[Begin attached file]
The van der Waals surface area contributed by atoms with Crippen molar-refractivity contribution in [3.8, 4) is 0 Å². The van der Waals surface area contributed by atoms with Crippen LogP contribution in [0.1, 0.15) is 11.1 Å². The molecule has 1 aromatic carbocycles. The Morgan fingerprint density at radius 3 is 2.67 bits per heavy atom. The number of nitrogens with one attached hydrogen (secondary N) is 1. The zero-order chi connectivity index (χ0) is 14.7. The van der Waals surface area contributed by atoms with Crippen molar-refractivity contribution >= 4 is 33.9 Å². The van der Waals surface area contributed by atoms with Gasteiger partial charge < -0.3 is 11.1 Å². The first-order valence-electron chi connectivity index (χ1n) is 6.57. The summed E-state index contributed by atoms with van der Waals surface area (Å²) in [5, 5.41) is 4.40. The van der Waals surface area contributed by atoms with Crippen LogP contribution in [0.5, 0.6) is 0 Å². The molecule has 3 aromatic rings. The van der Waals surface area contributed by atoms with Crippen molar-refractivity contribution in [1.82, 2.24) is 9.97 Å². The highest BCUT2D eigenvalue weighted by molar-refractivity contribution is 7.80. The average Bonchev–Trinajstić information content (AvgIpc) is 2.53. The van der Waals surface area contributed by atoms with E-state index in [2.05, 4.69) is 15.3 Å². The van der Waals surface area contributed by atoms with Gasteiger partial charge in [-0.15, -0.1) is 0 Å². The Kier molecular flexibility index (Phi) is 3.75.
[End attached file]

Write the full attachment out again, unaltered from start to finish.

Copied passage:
The van der Waals surface area contributed by atoms with Crippen molar-refractivity contribution in [3.8, 4) is 0 Å². The van der Waals surface area contributed by atoms with Crippen LogP contribution in [0.1, 0.15) is 11.1 Å². The molecule has 1 aromatic carbocycles. The Morgan fingerprint density at radius 3 is 2.67 bits per heavy atom. The number of nitrogens with one attached hydrogen (secondary N) is 1. The zero-order chi connectivity index (χ0) is 14.7. The van der Waals surface area contributed by atoms with Crippen molar-refractivity contribution >= 4 is 33.9 Å². The van der Waals surface area contributed by atoms with Gasteiger partial charge < -0.3 is 11.1 Å². The first-order valence-electron chi connectivity index (χ1n) is 6.57. The summed E-state index contributed by atoms with van der Waals surface area (Å²) in [5, 5.41) is 4.40. The van der Waals surface area contributed by atoms with Crippen LogP contribution in [0.5, 0.6) is 0 Å². The molecule has 3 aromatic rings. The van der Waals surface area contributed by atoms with Crippen molar-refractivity contribution in [1.82, 2.24) is 9.97 Å². The highest BCUT2D eigenvalue weighted by molar-refractivity contribution is 7.80. The average Bonchev–Trinajstić information content (AvgIpc) is 2.53. The van der Waals surface area contributed by atoms with E-state index in [2.05, 4.69) is 15.3 Å². The van der Waals surface area contributed by atoms with Gasteiger partial charge in [-0.15, -0.1) is 0 Å². The Kier molecular flexibility index (Phi) is 3.75.